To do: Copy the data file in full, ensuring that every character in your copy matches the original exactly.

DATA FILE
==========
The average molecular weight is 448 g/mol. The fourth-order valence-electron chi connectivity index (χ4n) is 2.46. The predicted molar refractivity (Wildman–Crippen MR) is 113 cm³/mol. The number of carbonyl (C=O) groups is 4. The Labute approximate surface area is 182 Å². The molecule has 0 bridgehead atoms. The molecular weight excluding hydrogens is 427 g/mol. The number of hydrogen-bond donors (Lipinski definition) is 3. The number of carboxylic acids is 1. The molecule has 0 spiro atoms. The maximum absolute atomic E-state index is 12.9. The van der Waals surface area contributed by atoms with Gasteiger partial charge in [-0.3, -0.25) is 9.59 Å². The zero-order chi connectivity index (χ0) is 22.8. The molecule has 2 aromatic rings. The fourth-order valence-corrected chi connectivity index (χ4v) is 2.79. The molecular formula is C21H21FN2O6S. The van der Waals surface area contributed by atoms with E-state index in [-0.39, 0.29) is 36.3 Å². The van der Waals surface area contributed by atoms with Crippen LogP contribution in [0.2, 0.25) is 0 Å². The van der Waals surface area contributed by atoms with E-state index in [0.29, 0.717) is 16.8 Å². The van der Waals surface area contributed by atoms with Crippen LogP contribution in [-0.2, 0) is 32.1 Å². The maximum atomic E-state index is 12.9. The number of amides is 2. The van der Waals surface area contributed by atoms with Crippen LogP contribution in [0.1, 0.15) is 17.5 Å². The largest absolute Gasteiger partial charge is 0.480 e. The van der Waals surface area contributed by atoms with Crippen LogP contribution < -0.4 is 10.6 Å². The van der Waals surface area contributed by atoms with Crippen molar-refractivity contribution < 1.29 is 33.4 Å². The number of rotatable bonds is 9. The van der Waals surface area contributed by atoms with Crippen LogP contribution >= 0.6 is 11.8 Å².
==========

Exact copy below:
The average molecular weight is 448 g/mol. The fourth-order valence-electron chi connectivity index (χ4n) is 2.46. The predicted molar refractivity (Wildman–Crippen MR) is 113 cm³/mol. The number of carbonyl (C=O) groups is 4. The Labute approximate surface area is 182 Å². The molecule has 0 bridgehead atoms. The molecular weight excluding hydrogens is 427 g/mol. The number of hydrogen-bond donors (Lipinski definition) is 3. The number of carboxylic acids is 1. The molecule has 0 spiro atoms. The maximum absolute atomic E-state index is 12.9. The van der Waals surface area contributed by atoms with Gasteiger partial charge in [-0.3, -0.25) is 9.59 Å². The zero-order chi connectivity index (χ0) is 22.8. The molecule has 2 aromatic rings. The fourth-order valence-corrected chi connectivity index (χ4v) is 2.79. The molecular formula is C21H21FN2O6S. The van der Waals surface area contributed by atoms with E-state index in [-0.39, 0.29) is 36.3 Å². The van der Waals surface area contributed by atoms with Crippen LogP contribution in [0.2, 0.25) is 0 Å². The van der Waals surface area contributed by atoms with E-state index in [0.29, 0.717) is 16.8 Å². The van der Waals surface area contributed by atoms with Crippen LogP contribution in [-0.2, 0) is 32.1 Å². The maximum atomic E-state index is 12.9. The number of amides is 2. The van der Waals surface area contributed by atoms with Crippen LogP contribution in [0.1, 0.15) is 17.5 Å². The largest absolute Gasteiger partial charge is 0.480 e. The van der Waals surface area contributed by atoms with Crippen LogP contribution < -0.4 is 10.6 Å². The van der Waals surface area contributed by atoms with Crippen molar-refractivity contribution < 1.29 is 33.4 Å². The number of rotatable bonds is 9. The van der Waals surface area contributed by atoms with Crippen LogP contribution >= 0.6 is 11.8 Å².